I guess no blog about food in Tokyo would be complete without writing about this celebrated sushi place. Ever since David Gelb’s documentary film “Jiro Dreams of Sushi ” was released in 2011, the hype of this Michelin 3 star establishment hit a global high resulting in more foreign visitors than local. A highly publicized visit from President Obama a few weeks ago only elevated it’s status making reservations slightly harder to come by. Photo Apr 25, 17 12 20

The Japanese don’t really revel in such attention. It is definitely not easy to make a reservation. If you are staying at a hotel without a direct link to the restaurant, don’t bother asking. Calling them is useless. They never pick up the phone. Rather, get someone to go there in person. A 10.000 yen deposit per person is required to be made on the 1st day of every month for next month’s reservation. Come early to avoid being bumped. After they assign you a certain time and date for your reservation you will receive a piece of paper stating their rules.  No shorts. No sandals. No T-shirts for male guests. No heavy makeup. No strong perfume. No taking pictures in front of the establishment. A rather strange set of rules but I guess if you are visiting someone’s home it would only polite to follow the rules of the host, no matter how strange.

Sukiyabashi Jiro is located in the basement of an old building in Ginza. Even with all the International acclaim, Jiro’s location remains modest and unpretentious.

Photo Apr 25, 17 08 53

I was lucky enough to visit the place with 2 friends and we were the only customers at the time. IMG_7488

Below you will find a picture of the menu. A traditional sushi restaurant will normally serve food in this order. The first half is their fixed menu that stays the same all year round. The second half is their seasonal menu. I found it interesting that they did not have salmon sushi on their menu (only salmon roe). Chef Jiro himself explained to me that traditional sushi doesn’t serve salmon in their menu. Traditional sushi menus mostly serve creatures of the sea. Salmon lives in both fresh and sea water. It was only later that salmon was added to sushi menus because the foreigners love it.


Below is a picture of my yellow tail sushi . We were recommended to eat with our hands instead of using chopsticks. DSC_0008

The semi fatty tuna below was also delicious. I noticed that after a few sushi pieces he would watch you closely as you devoured his creations, deciphering whether you are enjoying it or whether the sushi is the right bite size.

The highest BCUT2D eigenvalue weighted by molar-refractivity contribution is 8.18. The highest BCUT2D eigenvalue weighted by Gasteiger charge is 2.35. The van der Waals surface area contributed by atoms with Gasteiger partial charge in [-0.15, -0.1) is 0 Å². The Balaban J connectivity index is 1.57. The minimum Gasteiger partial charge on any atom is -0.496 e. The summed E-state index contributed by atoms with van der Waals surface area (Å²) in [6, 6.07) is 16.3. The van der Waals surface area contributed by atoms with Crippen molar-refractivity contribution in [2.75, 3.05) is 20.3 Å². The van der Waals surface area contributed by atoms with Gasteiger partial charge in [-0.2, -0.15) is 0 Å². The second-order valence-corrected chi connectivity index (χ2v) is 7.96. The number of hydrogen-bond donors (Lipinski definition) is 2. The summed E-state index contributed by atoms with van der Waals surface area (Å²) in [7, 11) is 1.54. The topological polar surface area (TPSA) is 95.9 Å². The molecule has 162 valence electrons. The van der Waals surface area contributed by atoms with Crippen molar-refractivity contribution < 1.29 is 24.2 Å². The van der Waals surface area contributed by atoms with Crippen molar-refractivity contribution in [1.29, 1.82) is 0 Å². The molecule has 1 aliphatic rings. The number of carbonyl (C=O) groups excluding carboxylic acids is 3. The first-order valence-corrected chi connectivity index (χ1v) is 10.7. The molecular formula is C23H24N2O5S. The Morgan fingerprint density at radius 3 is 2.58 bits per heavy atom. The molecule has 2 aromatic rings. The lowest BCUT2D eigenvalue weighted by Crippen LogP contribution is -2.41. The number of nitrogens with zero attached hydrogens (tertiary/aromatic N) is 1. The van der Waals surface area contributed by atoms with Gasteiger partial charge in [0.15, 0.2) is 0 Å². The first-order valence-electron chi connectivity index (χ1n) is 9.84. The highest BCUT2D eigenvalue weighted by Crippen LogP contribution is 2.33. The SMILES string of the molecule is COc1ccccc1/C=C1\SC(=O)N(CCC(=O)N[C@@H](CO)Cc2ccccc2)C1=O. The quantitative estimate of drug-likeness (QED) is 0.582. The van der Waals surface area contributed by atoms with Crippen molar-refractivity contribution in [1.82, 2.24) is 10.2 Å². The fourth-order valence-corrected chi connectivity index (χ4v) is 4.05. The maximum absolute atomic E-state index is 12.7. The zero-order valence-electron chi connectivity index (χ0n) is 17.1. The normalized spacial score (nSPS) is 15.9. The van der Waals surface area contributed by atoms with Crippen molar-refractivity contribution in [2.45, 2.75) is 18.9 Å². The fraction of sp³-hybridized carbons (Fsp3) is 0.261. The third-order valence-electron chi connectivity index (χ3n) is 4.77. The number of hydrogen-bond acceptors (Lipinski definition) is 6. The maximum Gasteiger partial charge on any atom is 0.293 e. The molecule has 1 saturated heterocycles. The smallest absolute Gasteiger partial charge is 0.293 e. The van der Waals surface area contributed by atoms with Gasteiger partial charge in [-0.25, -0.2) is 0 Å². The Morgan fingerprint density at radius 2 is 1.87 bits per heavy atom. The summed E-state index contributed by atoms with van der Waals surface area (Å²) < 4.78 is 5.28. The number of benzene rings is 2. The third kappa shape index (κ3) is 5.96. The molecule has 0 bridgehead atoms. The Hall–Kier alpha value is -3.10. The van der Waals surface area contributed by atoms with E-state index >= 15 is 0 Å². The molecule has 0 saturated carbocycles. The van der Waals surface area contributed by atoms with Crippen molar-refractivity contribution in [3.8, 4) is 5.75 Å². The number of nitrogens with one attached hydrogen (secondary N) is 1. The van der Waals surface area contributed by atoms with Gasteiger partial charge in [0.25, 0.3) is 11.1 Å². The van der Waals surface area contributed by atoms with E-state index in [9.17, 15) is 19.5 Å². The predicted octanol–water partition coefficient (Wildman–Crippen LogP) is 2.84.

About half way through I noticed Jiro scrutinizing us again. This time probably to see if we were struggling and whether or not to make the rice smaller to ensure we will be able to finish the entire course.


When it was time for the sea urchin I wasn’t particularly thrilled since I’ve never really liked sea urchin. The smell always bothered me. This one however was exceptionally fresh that i actually enjoyed it.


Last but not least was the Egg (Tamago) which was sweet and tasted more like a dessert.DSC_0012

I am a big eater so the 18 course nigiri sushi wasn’t enough for me. I ended up ordering 2 more additional a la carte sushis costing about 2000 yen each.

In between all this I sneaked a picture of the masters Jiro Ono (left) and Yoshikazu Ono (right)

Photo Jun 15, 0 51 12

We were asked to move to a table for dessert as they prepared for another lunch. Dessert was a mouthwatering juicy melon with a cup of bitter Japanese tea to balance it out.DSC_0017

All this will set you back about 30.000 yen per person but I have to say overall it was a wonderful experience. The sushi was fresh and delicious (one of the best sushis I’ve tried so far) and we were treated with the utmost respect and most gracious manners. I have heard complains from people who claimed they were treated in a snotty manner by this establishment. But I think as long as you respect their art which they take very seriously, they will respect you in return. Follow their rules and customs and you will have a lovely experience. My verdict is that they definitely live up to the hype.

P.S : I did not hear the phone ring once during my lunch. Maybe there is no phone ?

Price : $$$

Sukiyabashi Jiro
4-2-15 Ginza, Chuo-ku ,
Tokyo 104-0061
Phone : +813-3535-3600

9 Comments Add yours

  1. How far in advance did you book your reservations? I’m curious since I hope to visit this restaurant if I end up going to Japan this summer…

    1. Afra says:

      Hi, thanks for dropping by!
      If you’re planning to dine in September, the reservation is opened on the 1st of August.

      Good luck!

      1. Yikes! I guess I have no chance of trying it if I happened to be in Japan at the end of this month then 😦

  2. Reblogged this on An anonymous Montrealer's Michelin Star dinners and commented:
    Sukiyabashi Jiro,Tokyo – one of World’s best sushiyas – Brought to you by Tokyo Food Diary. Enjoy!

  3. S Lloyd says:

    Apparently, they do not answer the phone anymore as the hype is as big as ever since the visit of President Obama. Did you manage to get them over the phone? Or did you have to go there in person in order to book?

    1. Afra says:

      Hi! I believe I wrote it clear in the blog 🙂
      Please visit the restaurant on the 1st of every month for bookings. Once its full, they never pick up the phone.
      Good luck!

  4. Yes, sorry I read too quickly. Thanks

  5. Rachel says:

    I heard a rumor that if you cannot speak Japanese you can’t eat here, is that true? Can we speak English there? Or is it looked down upon?

    1. Bianca says:

      Hi rachel ! No its not true you can still eat there but it is always better to be with someone who speaks the language to help translate because they don’t really speak english.

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